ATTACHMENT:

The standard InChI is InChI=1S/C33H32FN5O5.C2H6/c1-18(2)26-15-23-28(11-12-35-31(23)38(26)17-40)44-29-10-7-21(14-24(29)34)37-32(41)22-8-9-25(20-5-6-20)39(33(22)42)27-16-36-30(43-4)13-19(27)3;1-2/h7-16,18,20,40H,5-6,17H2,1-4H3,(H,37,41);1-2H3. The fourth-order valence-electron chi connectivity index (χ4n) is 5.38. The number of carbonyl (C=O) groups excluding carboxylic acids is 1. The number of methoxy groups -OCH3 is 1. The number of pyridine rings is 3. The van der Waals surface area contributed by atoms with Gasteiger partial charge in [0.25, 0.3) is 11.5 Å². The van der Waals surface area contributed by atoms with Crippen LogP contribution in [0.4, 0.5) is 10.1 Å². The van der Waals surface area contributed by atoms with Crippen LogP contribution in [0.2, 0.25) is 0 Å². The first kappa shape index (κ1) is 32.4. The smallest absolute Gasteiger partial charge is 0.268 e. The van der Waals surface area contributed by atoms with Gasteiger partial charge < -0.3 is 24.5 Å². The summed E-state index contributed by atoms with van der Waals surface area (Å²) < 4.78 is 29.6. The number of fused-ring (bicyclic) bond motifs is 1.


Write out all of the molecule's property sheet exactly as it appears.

The standard InChI is InChI=1S/C33H32FN5O5.C2H6/c1-18(2)26-15-23-28(11-12-35-31(23)38(26)17-40)44-29-10-7-21(14-24(29)34)37-32(41)22-8-9-25(20-5-6-20)39(33(22)42)27-16-36-30(43-4)13-19(27)3;1-2/h7-16,18,20,40H,5-6,17H2,1-4H3,(H,37,41);1-2H3. The fourth-order valence-electron chi connectivity index (χ4n) is 5.38. The number of carbonyl (C=O) groups excluding carboxylic acids is 1. The number of methoxy groups -OCH3 is 1. The number of pyridine rings is 3. The van der Waals surface area contributed by atoms with Gasteiger partial charge in [0.25, 0.3) is 11.5 Å². The van der Waals surface area contributed by atoms with Crippen LogP contribution in [0.4, 0.5) is 10.1 Å². The van der Waals surface area contributed by atoms with Crippen LogP contribution in [0.2, 0.25) is 0 Å². The first kappa shape index (κ1) is 32.4. The smallest absolute Gasteiger partial charge is 0.268 e. The van der Waals surface area contributed by atoms with Gasteiger partial charge < -0.3 is 24.5 Å². The summed E-state index contributed by atoms with van der Waals surface area (Å²) < 4.78 is 29.6. The number of fused-ring (bicyclic) bond motifs is 1.